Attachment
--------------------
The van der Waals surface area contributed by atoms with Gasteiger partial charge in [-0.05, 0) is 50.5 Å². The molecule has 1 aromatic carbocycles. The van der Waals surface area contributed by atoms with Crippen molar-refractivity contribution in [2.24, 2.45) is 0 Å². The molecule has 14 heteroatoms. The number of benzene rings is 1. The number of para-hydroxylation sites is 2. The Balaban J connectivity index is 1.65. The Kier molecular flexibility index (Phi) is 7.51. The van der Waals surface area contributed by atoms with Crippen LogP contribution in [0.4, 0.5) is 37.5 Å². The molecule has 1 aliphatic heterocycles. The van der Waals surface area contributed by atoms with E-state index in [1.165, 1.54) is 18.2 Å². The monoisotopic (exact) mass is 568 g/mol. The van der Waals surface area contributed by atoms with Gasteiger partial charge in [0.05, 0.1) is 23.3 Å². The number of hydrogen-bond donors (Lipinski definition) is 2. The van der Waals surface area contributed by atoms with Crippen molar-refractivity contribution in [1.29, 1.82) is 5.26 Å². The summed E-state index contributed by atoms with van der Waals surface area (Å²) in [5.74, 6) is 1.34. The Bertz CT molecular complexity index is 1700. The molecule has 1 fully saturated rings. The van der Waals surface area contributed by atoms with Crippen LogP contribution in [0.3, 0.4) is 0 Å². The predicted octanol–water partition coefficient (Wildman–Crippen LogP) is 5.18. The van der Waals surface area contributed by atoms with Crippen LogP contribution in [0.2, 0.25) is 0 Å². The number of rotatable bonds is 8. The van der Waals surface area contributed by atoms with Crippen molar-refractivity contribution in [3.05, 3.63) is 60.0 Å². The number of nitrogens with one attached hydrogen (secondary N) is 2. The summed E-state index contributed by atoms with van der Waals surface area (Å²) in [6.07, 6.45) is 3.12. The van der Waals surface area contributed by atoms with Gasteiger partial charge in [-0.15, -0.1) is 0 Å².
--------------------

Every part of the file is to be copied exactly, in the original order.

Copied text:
The van der Waals surface area contributed by atoms with Gasteiger partial charge in [-0.05, 0) is 50.5 Å². The molecule has 1 aromatic carbocycles. The van der Waals surface area contributed by atoms with Crippen molar-refractivity contribution in [2.24, 2.45) is 0 Å². The molecule has 14 heteroatoms. The number of benzene rings is 1. The number of para-hydroxylation sites is 2. The Balaban J connectivity index is 1.65. The Kier molecular flexibility index (Phi) is 7.51. The van der Waals surface area contributed by atoms with Crippen LogP contribution in [0.4, 0.5) is 37.5 Å². The molecule has 1 aliphatic heterocycles. The van der Waals surface area contributed by atoms with E-state index in [1.165, 1.54) is 18.2 Å². The monoisotopic (exact) mass is 568 g/mol. The van der Waals surface area contributed by atoms with Gasteiger partial charge in [0.05, 0.1) is 23.3 Å². The number of hydrogen-bond donors (Lipinski definition) is 2. The van der Waals surface area contributed by atoms with Crippen molar-refractivity contribution in [1.29, 1.82) is 5.26 Å². The summed E-state index contributed by atoms with van der Waals surface area (Å²) in [5.74, 6) is 1.34. The Bertz CT molecular complexity index is 1700. The molecule has 1 fully saturated rings. The van der Waals surface area contributed by atoms with Crippen LogP contribution in [0.3, 0.4) is 0 Å². The predicted octanol–water partition coefficient (Wildman–Crippen LogP) is 5.18. The van der Waals surface area contributed by atoms with Crippen LogP contribution in [0.2, 0.25) is 0 Å². The number of rotatable bonds is 8. The van der Waals surface area contributed by atoms with Crippen molar-refractivity contribution in [3.05, 3.63) is 60.0 Å². The number of nitrogens with one attached hydrogen (secondary N) is 2. The summed E-state index contributed by atoms with van der Waals surface area (Å²) in [6.07, 6.45) is 3.12. The van der Waals surface area contributed by atoms with Gasteiger partial charge in [-0.15, -0.1) is 0 Å².